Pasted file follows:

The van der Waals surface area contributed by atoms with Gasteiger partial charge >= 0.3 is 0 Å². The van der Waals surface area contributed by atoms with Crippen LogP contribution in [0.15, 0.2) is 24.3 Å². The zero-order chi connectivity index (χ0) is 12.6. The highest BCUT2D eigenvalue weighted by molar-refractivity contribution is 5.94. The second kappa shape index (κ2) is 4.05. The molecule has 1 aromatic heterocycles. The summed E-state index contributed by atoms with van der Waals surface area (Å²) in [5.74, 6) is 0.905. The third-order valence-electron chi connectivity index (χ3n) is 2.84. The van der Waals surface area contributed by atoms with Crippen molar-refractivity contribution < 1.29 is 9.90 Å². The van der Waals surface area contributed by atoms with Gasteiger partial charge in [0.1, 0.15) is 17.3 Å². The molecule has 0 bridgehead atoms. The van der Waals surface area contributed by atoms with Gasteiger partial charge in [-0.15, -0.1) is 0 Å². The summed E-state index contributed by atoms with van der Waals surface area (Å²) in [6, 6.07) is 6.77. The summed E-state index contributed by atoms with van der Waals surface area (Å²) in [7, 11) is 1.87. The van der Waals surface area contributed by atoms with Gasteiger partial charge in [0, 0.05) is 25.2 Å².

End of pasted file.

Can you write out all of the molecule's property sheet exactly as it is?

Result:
The van der Waals surface area contributed by atoms with Gasteiger partial charge >= 0.3 is 0 Å². The van der Waals surface area contributed by atoms with Crippen LogP contribution in [0.15, 0.2) is 24.3 Å². The zero-order chi connectivity index (χ0) is 12.6. The highest BCUT2D eigenvalue weighted by molar-refractivity contribution is 5.94. The second kappa shape index (κ2) is 4.05. The molecule has 1 aromatic heterocycles. The summed E-state index contributed by atoms with van der Waals surface area (Å²) in [5.74, 6) is 0.905. The third-order valence-electron chi connectivity index (χ3n) is 2.84. The van der Waals surface area contributed by atoms with Crippen molar-refractivity contribution < 1.29 is 9.90 Å². The van der Waals surface area contributed by atoms with Gasteiger partial charge in [0.1, 0.15) is 17.3 Å². The molecule has 0 bridgehead atoms. The van der Waals surface area contributed by atoms with Gasteiger partial charge in [-0.15, -0.1) is 0 Å². The summed E-state index contributed by atoms with van der Waals surface area (Å²) in [6, 6.07) is 6.77. The summed E-state index contributed by atoms with van der Waals surface area (Å²) in [7, 11) is 1.87. The van der Waals surface area contributed by atoms with Gasteiger partial charge in [0, 0.05) is 25.2 Å².